You forgot to mention one important factor that may drive your dream into reality. Unemployment. In some western European countries, unemployment is reaching a frightening 30% of the general population in the working age (well, probably less in high tech, but still). There are talks of reducing the work week into 4 days (but keeping corporate working 5 days a week) so that more people could enter the employment cycle. That’s all about the economy, dummy, and it will make your dream come true, unless…

    Unless it will bounce against the opposing forces of the universe. Let me tell you a little story. One of my previous bosses (let’s just say that his founder was very fond of Kabala) was a strong believer in hard work. His idea of hard work was working late hours, 24 hours a day if possible. I failed to convince him that it will not drive productivity up, but will surely drive quality down (have you tried to debug a regex in 4 am?). While the meek succumbed to his whims, I insisted in working a reasonable 10-11 hours a day, and lo and behold – my productivity was the highest in this team. So for this guy, a working week of “only” 4 days will be a disaster.

    Another dark force will be the corporate themselves. The whole consumer economy is based on the thin balance between work and free time. In our free time we need to consume our earnings from our work time. If we work less (and possibly earn less) we will consume less, but will have more free time to spend. The consuming society is not good at spending quality time, and this can yield sociological difficulties that may be worse. Only societies like the Indian culture (well, they actually doesn’t work even when they are at work, so let’s rule them out) which balance the person daily life, will appreciate such gift.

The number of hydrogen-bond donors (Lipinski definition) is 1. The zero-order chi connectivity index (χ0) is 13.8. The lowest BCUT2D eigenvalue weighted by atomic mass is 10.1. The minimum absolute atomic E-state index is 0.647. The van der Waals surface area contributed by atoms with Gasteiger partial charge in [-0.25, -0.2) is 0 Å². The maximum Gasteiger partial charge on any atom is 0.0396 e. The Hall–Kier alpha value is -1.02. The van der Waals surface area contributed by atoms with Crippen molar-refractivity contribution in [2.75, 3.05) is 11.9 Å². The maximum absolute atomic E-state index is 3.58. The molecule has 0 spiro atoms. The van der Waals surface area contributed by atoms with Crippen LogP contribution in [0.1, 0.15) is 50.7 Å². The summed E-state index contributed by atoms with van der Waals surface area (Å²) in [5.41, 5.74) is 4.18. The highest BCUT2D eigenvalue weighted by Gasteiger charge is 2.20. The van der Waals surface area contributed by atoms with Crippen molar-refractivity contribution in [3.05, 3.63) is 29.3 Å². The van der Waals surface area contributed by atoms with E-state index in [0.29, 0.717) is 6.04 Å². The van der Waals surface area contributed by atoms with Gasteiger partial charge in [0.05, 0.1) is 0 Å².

Well, that’s all on that. I’m not sure I will see it in my life, but I’m younger than Kurzweil, so maybe I will be around for the singularity.


  4. Thanks for the long and educated comment, Miron! :)
    Well, as you said, time will tell, but generally speaking, even though I see your point – I don’t think salaries are going to drop drastically, if at all, and maybe on the other hand they will raise the age of retirement, which will balance this “economic equation” from the other end, so we will still consume “as much as we should”…
    Let’s stick around in the same company and see what day (or year) brings! :)